The devil is in the details but I think Mr. Moret is on the right track and it once again proves that the State – has valuable roles to play for localities but they have to want to play.

    • “Important to distinguish between ready-for-use local/regional industrial parks and the kinds of sites that Moret is talking about which are very large acreage sites that may extend across jurisdictional boundaries and require substantial investment – for infrastructure with no guaranteed short-term return on investment.

      Most localities tend to wait for companies that are looking for such sites to make inquiry and then work a deal which requires them to commit to the infrastructure as a condition of going forward.”

      A couple clarifications may be helpful here: (1) of the 466 characterized sites, 125 of them have 25-50 contiguous acres, so not all the identified development sites are large (and I’m pretty sure the vast majority reside in a single locality); (2) at this stage, we are not advocating for the state or localities to make infrastructure investments without a firm company project in hand — rather, we are suggesting that, for well-rated sites, the state and localities should complete soft costs (i.e., due diligence and detailed engineering/planning work) such that any necessary infrastructure could be in place within 12-18 months of a company location decision. So we are recommending to get more sites to Tier 4 but not necessarily Tier 5.

      Development timelines of 2-3 years or longer simply do not work for the vast majority of projects. With the approach outlined above and in the presentation, we can prepare 4-5 times the number of sites to be market competitive (for a given amount of $s) while minimizing the potential for a white elephant problem. Success would (or at least should) be viewed based on the total portfolio, recognizing that some sites would be deployed faster than others.

  2. Yeah, agree that pre-prepped sites are better than incentive goodies.

    • Really? Build it and they will come? I don’t buy it. At least incentives apply to a specific opportunity with a specific company making specific employment promises.

      • “Really? Build it and they will come? I don’t buy it. At least incentives apply to a specific opportunity with a specific company making specific employment promises.”

        A more accurate description of our strategy would be, “Plan it, and, if they come, build it.” Our primary recommendation is that, for well-rated sites, the state and localities should complete soft costs (i.e., due diligence and detailed engineering/planning work) such that any necessary infrastructure could be in place within 12-18 months of a company location decision. So we are recommending to get more sites to Tier 4 but not necessarily Tier 5. In the vast majority of cases, we envision significant hard costs only occurring once a solid company project has been secured.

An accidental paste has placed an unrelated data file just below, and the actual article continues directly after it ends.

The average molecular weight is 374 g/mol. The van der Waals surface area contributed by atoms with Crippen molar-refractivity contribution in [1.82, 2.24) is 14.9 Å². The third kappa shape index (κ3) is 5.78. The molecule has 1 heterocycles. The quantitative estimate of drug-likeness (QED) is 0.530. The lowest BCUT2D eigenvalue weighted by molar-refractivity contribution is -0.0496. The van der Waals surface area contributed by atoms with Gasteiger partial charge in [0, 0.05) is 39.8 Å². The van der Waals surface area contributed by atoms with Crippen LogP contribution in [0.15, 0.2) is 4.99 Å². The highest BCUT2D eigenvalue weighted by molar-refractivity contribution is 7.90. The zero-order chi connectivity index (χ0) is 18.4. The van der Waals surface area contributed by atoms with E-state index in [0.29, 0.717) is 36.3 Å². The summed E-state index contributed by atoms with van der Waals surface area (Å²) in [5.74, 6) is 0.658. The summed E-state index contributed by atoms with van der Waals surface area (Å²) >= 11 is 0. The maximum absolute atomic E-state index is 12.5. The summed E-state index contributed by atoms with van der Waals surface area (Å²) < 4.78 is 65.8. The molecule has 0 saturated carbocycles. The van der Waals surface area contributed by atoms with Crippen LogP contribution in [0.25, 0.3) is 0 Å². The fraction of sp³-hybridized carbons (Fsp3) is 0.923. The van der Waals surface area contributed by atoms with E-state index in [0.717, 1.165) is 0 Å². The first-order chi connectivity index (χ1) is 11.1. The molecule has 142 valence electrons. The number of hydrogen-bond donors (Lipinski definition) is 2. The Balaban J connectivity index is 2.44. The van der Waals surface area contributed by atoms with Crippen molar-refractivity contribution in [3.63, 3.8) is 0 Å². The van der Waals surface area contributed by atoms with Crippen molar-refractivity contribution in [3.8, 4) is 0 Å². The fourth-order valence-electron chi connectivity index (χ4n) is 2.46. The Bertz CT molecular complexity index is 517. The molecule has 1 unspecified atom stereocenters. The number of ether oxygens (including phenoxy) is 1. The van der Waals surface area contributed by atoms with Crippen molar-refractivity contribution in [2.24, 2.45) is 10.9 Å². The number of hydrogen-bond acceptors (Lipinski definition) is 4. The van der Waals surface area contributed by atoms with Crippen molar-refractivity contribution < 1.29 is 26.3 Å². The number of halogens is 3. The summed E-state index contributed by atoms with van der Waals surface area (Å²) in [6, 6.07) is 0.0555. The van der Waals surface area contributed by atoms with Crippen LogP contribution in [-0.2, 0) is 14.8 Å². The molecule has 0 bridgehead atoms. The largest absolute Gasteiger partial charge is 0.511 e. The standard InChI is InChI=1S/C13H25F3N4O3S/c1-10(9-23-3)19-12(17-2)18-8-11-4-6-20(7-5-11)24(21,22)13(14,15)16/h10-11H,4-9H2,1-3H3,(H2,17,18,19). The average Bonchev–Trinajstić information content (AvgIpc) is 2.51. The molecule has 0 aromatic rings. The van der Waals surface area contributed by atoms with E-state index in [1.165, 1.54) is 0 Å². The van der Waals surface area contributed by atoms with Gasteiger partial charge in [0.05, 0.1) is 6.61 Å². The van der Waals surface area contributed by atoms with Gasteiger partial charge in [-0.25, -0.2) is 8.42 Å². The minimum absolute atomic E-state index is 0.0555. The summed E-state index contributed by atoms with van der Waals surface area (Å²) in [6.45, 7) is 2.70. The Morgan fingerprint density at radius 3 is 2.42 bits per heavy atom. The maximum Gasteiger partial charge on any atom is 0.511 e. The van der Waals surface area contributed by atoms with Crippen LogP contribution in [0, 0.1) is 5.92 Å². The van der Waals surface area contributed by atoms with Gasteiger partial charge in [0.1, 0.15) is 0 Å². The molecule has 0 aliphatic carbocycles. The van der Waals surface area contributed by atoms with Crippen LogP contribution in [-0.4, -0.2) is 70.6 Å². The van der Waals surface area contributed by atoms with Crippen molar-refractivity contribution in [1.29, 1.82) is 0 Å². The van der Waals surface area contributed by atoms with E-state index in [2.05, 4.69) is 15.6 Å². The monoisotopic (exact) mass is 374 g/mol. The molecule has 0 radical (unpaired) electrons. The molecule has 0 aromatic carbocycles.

3. I like the way that VDOT has implemented Smart Scale and wonder if something like that can be done for Economic Development where there is a limited amount of money available and submitted projects are “scored”.

    That would likely bring out proposals and the State could (and should) take a hard look and support the ones that have the most promise.

    What Smart Scale has done is inform localities as to how well-conceived projects are and meet the critiera the State has established as necessary.

    Some objective and transparent process that guides localities and regions as to what “readiness” means and rewards those who proactively plan in such a way.

    The one big problem with Smart Scale is that they allow the locality to proffer their own money for a project, boosting it’s score, and that ends up favoring the richer localities over the poorer ones. That ought not be allowed for an economic development version of smart scale.

  4. Moret is to be commended on the development of a catalog of sites and their degree of availability. The request for an additional $15 million to develop sites is better than prior VEDP requests for more money for vague “economic development” activities. And the provision of a prepared site is preferable to providing incentives.

    I do have one major concern with Moret’s presentation. He focused on sites for big projects. That is all well and good, but will probably not benefit rural areas. We have discussed economic development strategies for rural areas a lot on this blog. I think there is some consensus that the most promising approach is to focus on small urban areas. In addition, relatively small projects, 25-100 jobs, are the ones most likely to locate in the state’s rural areas.

    To get a site up to Tier 5 in Moret’s catalog, the basic infrastructure, e.g. roads, water and sewer, gas, etc., have to be in place. That is an expensive proposition for most rural areas, especially for speculative sites. However, there may be a way to help reduce the cost for a single jurisdiction.

    With the GO Virginia legislation, the state has adopted a regional approach to economic development. This makes sense because the benefits of most economic development projects are not restricted to government boundaries. Workers frequently travel outside their county or city to their workplace.

    However, Virginia’s system of county/city separation ensures that the direct tax benefits of economic development remain with the jurisdiction in which the project is located. Consequently, there is little incentive for a local government to share the cost of developing a potential industrial site in an adjoining jurisdiction. If the tax revenue of a new factory, distribution center, data center, etc. could be shared by jurisdictions, that might be an incentive for jurisdictions to share the cost of developing and marketing a site located in a jurisdiction other than theirs.